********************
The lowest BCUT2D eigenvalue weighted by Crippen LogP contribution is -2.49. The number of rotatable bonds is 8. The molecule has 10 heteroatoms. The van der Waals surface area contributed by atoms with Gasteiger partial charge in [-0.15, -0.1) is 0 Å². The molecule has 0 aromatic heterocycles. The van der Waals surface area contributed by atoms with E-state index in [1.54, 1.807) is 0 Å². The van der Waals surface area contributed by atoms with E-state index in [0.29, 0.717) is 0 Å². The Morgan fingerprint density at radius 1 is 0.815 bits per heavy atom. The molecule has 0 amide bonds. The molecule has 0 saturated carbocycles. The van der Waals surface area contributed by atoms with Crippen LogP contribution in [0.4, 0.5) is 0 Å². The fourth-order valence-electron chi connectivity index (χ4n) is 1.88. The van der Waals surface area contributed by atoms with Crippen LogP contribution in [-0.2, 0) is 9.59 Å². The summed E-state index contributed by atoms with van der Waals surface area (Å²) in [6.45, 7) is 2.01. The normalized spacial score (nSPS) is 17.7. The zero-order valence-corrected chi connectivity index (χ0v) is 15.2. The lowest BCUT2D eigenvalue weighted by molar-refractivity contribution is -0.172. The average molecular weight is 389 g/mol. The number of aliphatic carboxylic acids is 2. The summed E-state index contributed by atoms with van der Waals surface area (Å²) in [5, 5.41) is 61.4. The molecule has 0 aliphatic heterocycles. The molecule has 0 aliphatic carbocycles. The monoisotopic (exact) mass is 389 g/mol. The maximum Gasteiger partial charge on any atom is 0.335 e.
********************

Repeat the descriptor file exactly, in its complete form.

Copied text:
The lowest BCUT2D eigenvalue weighted by Crippen LogP contribution is -2.49. The number of rotatable bonds is 8. The molecule has 10 heteroatoms. The van der Waals surface area contributed by atoms with Gasteiger partial charge in [-0.15, -0.1) is 0 Å². The molecule has 0 aromatic heterocycles. The van der Waals surface area contributed by atoms with E-state index in [1.54, 1.807) is 0 Å². The van der Waals surface area contributed by atoms with E-state index in [0.29, 0.717) is 0 Å². The Morgan fingerprint density at radius 1 is 0.815 bits per heavy atom. The molecule has 0 amide bonds. The molecule has 0 saturated carbocycles. The van der Waals surface area contributed by atoms with Crippen LogP contribution in [0.4, 0.5) is 0 Å². The fourth-order valence-electron chi connectivity index (χ4n) is 1.88. The van der Waals surface area contributed by atoms with Crippen LogP contribution in [-0.2, 0) is 9.59 Å². The summed E-state index contributed by atoms with van der Waals surface area (Å²) in [6.45, 7) is 2.01. The normalized spacial score (nSPS) is 17.7. The zero-order valence-corrected chi connectivity index (χ0v) is 15.2. The lowest BCUT2D eigenvalue weighted by molar-refractivity contribution is -0.172. The average molecular weight is 389 g/mol. The number of aliphatic carboxylic acids is 2. The summed E-state index contributed by atoms with van der Waals surface area (Å²) in [5, 5.41) is 61.4. The molecule has 0 aliphatic heterocycles. The molecule has 0 aliphatic carbocycles. The monoisotopic (exact) mass is 389 g/mol. The maximum Gasteiger partial charge on any atom is 0.335 e.